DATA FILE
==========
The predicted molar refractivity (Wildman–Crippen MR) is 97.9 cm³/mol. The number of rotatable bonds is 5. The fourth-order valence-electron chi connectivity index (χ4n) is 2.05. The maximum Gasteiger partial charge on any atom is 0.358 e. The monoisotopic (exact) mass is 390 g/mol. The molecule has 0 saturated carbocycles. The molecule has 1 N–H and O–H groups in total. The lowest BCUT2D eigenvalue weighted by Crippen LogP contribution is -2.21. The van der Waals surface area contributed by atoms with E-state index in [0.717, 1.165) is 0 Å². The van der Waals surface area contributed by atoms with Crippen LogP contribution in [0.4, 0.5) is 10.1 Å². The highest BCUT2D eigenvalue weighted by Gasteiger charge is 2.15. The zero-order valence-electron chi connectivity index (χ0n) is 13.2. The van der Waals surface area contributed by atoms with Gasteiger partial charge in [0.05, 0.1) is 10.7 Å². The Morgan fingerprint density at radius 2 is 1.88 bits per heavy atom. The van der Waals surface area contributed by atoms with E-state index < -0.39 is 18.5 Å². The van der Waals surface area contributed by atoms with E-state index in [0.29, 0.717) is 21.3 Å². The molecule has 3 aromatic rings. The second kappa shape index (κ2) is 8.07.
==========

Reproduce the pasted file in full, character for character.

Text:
The predicted molar refractivity (Wildman–Crippen MR) is 97.9 cm³/mol. The number of rotatable bonds is 5. The fourth-order valence-electron chi connectivity index (χ4n) is 2.05. The maximum Gasteiger partial charge on any atom is 0.358 e. The monoisotopic (exact) mass is 390 g/mol. The molecule has 0 saturated carbocycles. The molecule has 1 N–H and O–H groups in total. The lowest BCUT2D eigenvalue weighted by Crippen LogP contribution is -2.21. The van der Waals surface area contributed by atoms with E-state index in [0.717, 1.165) is 0 Å². The van der Waals surface area contributed by atoms with Crippen LogP contribution in [0.4, 0.5) is 10.1 Å². The highest BCUT2D eigenvalue weighted by Gasteiger charge is 2.15. The zero-order valence-electron chi connectivity index (χ0n) is 13.2. The van der Waals surface area contributed by atoms with Gasteiger partial charge in [0.05, 0.1) is 10.7 Å². The Morgan fingerprint density at radius 2 is 1.88 bits per heavy atom. The van der Waals surface area contributed by atoms with E-state index < -0.39 is 18.5 Å². The van der Waals surface area contributed by atoms with E-state index in [0.29, 0.717) is 21.3 Å². The molecule has 3 aromatic rings. The second kappa shape index (κ2) is 8.07.